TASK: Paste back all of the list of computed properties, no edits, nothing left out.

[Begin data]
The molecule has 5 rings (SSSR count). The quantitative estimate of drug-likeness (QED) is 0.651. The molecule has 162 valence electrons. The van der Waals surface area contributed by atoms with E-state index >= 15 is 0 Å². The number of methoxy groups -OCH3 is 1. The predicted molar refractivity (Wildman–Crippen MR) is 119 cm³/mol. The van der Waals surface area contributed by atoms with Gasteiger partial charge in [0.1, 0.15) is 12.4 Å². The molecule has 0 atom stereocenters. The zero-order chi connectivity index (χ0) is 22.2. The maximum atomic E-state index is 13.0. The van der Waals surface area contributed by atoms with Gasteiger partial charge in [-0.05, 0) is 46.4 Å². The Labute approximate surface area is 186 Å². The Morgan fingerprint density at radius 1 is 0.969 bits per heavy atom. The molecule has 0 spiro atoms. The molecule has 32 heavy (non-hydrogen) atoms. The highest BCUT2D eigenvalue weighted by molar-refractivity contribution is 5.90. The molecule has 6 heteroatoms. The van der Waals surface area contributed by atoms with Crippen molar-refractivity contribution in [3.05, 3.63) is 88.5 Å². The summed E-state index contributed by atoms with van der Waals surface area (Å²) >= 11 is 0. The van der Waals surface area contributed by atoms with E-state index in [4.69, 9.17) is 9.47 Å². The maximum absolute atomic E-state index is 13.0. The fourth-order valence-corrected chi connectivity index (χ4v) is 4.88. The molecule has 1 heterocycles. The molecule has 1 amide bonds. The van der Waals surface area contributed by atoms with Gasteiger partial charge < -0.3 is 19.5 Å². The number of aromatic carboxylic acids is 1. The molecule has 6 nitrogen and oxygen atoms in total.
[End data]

The molecule has 5 rings (SSSR count). The quantitative estimate of drug-likeness (QED) is 0.651. The molecule has 162 valence electrons. The van der Waals surface area contributed by atoms with E-state index >= 15 is 0 Å². The number of methoxy groups -OCH3 is 1. The predicted molar refractivity (Wildman–Crippen MR) is 119 cm³/mol. The van der Waals surface area contributed by atoms with Gasteiger partial charge in [0.1, 0.15) is 12.4 Å². The molecule has 0 atom stereocenters. The zero-order chi connectivity index (χ0) is 22.2. The maximum atomic E-state index is 13.0. The van der Waals surface area contributed by atoms with Gasteiger partial charge in [-0.05, 0) is 46.4 Å². The Labute approximate surface area is 186 Å². The Morgan fingerprint density at radius 1 is 0.969 bits per heavy atom. The molecule has 0 spiro atoms. The molecule has 32 heavy (non-hydrogen) atoms. The highest BCUT2D eigenvalue weighted by molar-refractivity contribution is 5.90. The molecule has 6 heteroatoms. The van der Waals surface area contributed by atoms with Crippen molar-refractivity contribution in [3.05, 3.63) is 88.5 Å². The summed E-state index contributed by atoms with van der Waals surface area (Å²) >= 11 is 0. The van der Waals surface area contributed by atoms with E-state index in [4.69, 9.17) is 9.47 Å². The maximum absolute atomic E-state index is 13.0. The fourth-order valence-corrected chi connectivity index (χ4v) is 4.88. The molecule has 1 heterocycles. The molecule has 1 amide bonds. The van der Waals surface area contributed by atoms with Gasteiger partial charge < -0.3 is 19.5 Å². The number of aromatic carboxylic acids is 1. The molecule has 6 nitrogen and oxygen atoms in total.